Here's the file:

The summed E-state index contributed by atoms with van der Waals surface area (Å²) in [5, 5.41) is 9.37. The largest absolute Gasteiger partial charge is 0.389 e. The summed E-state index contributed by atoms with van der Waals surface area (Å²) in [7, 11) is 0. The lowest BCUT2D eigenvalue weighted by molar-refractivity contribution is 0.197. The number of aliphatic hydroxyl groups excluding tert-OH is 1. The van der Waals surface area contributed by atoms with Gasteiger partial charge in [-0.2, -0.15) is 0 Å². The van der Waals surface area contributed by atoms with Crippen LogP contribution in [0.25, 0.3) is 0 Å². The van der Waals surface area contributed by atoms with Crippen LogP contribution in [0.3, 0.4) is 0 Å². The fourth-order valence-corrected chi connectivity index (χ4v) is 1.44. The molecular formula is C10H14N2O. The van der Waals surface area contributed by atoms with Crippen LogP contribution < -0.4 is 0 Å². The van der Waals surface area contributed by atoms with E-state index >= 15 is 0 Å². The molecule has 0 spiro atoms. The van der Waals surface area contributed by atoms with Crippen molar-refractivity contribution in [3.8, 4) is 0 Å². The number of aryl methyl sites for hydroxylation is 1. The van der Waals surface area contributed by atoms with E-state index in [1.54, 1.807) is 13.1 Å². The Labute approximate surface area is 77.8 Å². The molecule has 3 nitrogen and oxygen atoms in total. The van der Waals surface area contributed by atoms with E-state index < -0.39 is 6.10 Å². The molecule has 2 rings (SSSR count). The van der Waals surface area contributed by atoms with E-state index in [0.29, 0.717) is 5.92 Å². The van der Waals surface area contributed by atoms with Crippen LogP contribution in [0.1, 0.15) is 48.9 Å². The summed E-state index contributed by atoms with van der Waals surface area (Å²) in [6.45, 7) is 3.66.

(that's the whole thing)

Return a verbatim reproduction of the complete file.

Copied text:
The summed E-state index contributed by atoms with van der Waals surface area (Å²) in [5, 5.41) is 9.37. The largest absolute Gasteiger partial charge is 0.389 e. The summed E-state index contributed by atoms with van der Waals surface area (Å²) in [7, 11) is 0. The lowest BCUT2D eigenvalue weighted by molar-refractivity contribution is 0.197. The number of aliphatic hydroxyl groups excluding tert-OH is 1. The van der Waals surface area contributed by atoms with Gasteiger partial charge in [-0.2, -0.15) is 0 Å². The van der Waals surface area contributed by atoms with Crippen LogP contribution in [0.25, 0.3) is 0 Å². The van der Waals surface area contributed by atoms with Crippen LogP contribution in [0.3, 0.4) is 0 Å². The fourth-order valence-corrected chi connectivity index (χ4v) is 1.44. The molecular formula is C10H14N2O. The van der Waals surface area contributed by atoms with Crippen LogP contribution < -0.4 is 0 Å². The van der Waals surface area contributed by atoms with E-state index >= 15 is 0 Å². The molecule has 0 spiro atoms. The van der Waals surface area contributed by atoms with Crippen molar-refractivity contribution in [3.8, 4) is 0 Å². The number of aryl methyl sites for hydroxylation is 1. The van der Waals surface area contributed by atoms with E-state index in [1.54, 1.807) is 13.1 Å². The Labute approximate surface area is 77.8 Å². The molecule has 3 nitrogen and oxygen atoms in total. The van der Waals surface area contributed by atoms with E-state index < -0.39 is 6.10 Å². The molecule has 2 rings (SSSR count). The van der Waals surface area contributed by atoms with E-state index in [0.29, 0.717) is 5.92 Å². The van der Waals surface area contributed by atoms with Crippen LogP contribution in [0.1, 0.15) is 48.9 Å². The summed E-state index contributed by atoms with van der Waals surface area (Å²) in [6.45, 7) is 3.66.